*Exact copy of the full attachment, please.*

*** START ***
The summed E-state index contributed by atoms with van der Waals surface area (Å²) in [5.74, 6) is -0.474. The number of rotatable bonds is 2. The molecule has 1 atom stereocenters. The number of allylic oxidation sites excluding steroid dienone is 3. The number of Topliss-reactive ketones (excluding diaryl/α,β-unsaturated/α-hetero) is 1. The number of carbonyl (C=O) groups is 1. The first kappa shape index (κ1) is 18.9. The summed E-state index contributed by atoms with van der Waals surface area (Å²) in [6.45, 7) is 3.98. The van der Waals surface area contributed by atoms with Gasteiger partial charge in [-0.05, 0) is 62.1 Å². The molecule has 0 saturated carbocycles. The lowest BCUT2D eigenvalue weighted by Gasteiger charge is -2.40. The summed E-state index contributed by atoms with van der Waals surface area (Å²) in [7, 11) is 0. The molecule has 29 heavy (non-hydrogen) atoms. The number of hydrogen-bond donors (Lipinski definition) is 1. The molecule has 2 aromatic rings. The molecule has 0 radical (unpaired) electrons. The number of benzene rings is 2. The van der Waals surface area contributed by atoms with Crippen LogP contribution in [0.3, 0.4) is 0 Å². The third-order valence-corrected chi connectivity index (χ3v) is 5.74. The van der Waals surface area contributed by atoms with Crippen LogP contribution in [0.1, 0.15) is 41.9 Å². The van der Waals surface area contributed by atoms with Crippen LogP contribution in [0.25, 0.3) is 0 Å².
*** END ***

The summed E-state index contributed by atoms with van der Waals surface area (Å²) in [5.74, 6) is -0.474. The number of rotatable bonds is 2. The molecule has 1 atom stereocenters. The number of allylic oxidation sites excluding steroid dienone is 3. The number of Topliss-reactive ketones (excluding diaryl/α,β-unsaturated/α-hetero) is 1. The number of carbonyl (C=O) groups is 1. The first kappa shape index (κ1) is 18.9. The summed E-state index contributed by atoms with van der Waals surface area (Å²) in [6.45, 7) is 3.98. The van der Waals surface area contributed by atoms with Gasteiger partial charge in [-0.05, 0) is 62.1 Å². The molecule has 0 saturated carbocycles. The lowest BCUT2D eigenvalue weighted by Gasteiger charge is -2.40. The summed E-state index contributed by atoms with van der Waals surface area (Å²) in [7, 11) is 0. The molecule has 29 heavy (non-hydrogen) atoms. The number of hydrogen-bond donors (Lipinski definition) is 1. The molecule has 2 aromatic rings. The molecule has 0 radical (unpaired) electrons. The number of benzene rings is 2. The van der Waals surface area contributed by atoms with Crippen LogP contribution in [0.3, 0.4) is 0 Å². The third-order valence-corrected chi connectivity index (χ3v) is 5.74. The van der Waals surface area contributed by atoms with Crippen LogP contribution in [0.1, 0.15) is 41.9 Å². The van der Waals surface area contributed by atoms with Crippen LogP contribution in [0.25, 0.3) is 0 Å².